Daily Riches: The Enormous Value of Ordinary Things (Belden Lane, Alice Fryling and Teilhard de Chardin)

“In spiritual direction, we look at the truth of our present situation and experience. The question asked is not ‘What should be happening in my life?’ but ‘What is happening in my life?’ We look for God here, now, because the place we are in in our lives is the place where we find God.” Alice Fryling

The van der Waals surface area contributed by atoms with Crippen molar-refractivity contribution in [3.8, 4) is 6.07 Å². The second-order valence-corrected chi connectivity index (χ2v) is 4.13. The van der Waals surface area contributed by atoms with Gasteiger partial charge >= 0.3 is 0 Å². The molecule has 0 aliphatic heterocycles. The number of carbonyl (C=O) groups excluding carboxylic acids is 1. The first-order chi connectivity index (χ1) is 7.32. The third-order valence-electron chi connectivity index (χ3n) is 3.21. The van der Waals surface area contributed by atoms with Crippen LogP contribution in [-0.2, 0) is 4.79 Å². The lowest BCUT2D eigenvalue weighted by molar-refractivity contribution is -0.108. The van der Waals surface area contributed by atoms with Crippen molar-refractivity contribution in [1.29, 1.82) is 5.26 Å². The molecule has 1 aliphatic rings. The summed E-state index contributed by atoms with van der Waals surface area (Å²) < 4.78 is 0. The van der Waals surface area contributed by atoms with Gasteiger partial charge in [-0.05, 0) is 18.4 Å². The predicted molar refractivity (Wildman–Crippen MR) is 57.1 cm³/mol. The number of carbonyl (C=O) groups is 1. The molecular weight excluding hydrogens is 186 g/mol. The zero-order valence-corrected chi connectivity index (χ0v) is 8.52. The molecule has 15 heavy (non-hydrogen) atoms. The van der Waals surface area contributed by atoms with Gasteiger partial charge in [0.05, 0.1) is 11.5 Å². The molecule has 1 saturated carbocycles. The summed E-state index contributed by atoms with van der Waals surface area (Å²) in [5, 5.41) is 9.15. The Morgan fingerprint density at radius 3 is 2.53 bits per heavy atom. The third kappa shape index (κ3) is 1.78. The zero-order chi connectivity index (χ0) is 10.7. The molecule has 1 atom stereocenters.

“Never content with ordinariness, unable to address our fears, we pump up the volume on every dramatic (and violent) possibility. We live from one moment of fear-stifling exhilaration to the next. Only in this way do we feel engaged with life. In our best-selling novels, current films, and the tensions of urban life and foreign policy, the dragons of awfulness lurk in every corner, reminding us that if we’ve survived the terrors of death, we must be alive. Supervivo, ergo sum. But when the drama fails, when we grow weary of the intense pressure of life on the edge, we’re forced to reconsider the myths by which we live. War is not the principle metaphor of human existence. Death is not always an enemy. Life is more than a matter of breathless contention, triumphing over obstacles, denying the monsters of our own feelings. The dragons of the ordinary invite us back to simplicity and a quiet acceptance of life’s rhythms. The deepest joys are not so much spectacular as commonplace. ‘Do not forget,’ wrote Teilhard de Chardin, ‘that the value and interest of life is not so much to do conspicuous things …as to do ordinary things with the perception of their enormous value.’ …There are graces, we all come to realize, that we’d rather not receive. Theologians used to distinguish between special grace and common grace, but we’ve never much valued the latter. Special grace is extraordinary; it comes with drama and flair. We are rescued, singled out in a momentous act of boldness. But common grace falls upon the just and unjust alike. It strikes us as simply too …ordinary. …Yet the route to all grand things passes by way of the commonplace.” Belden Lane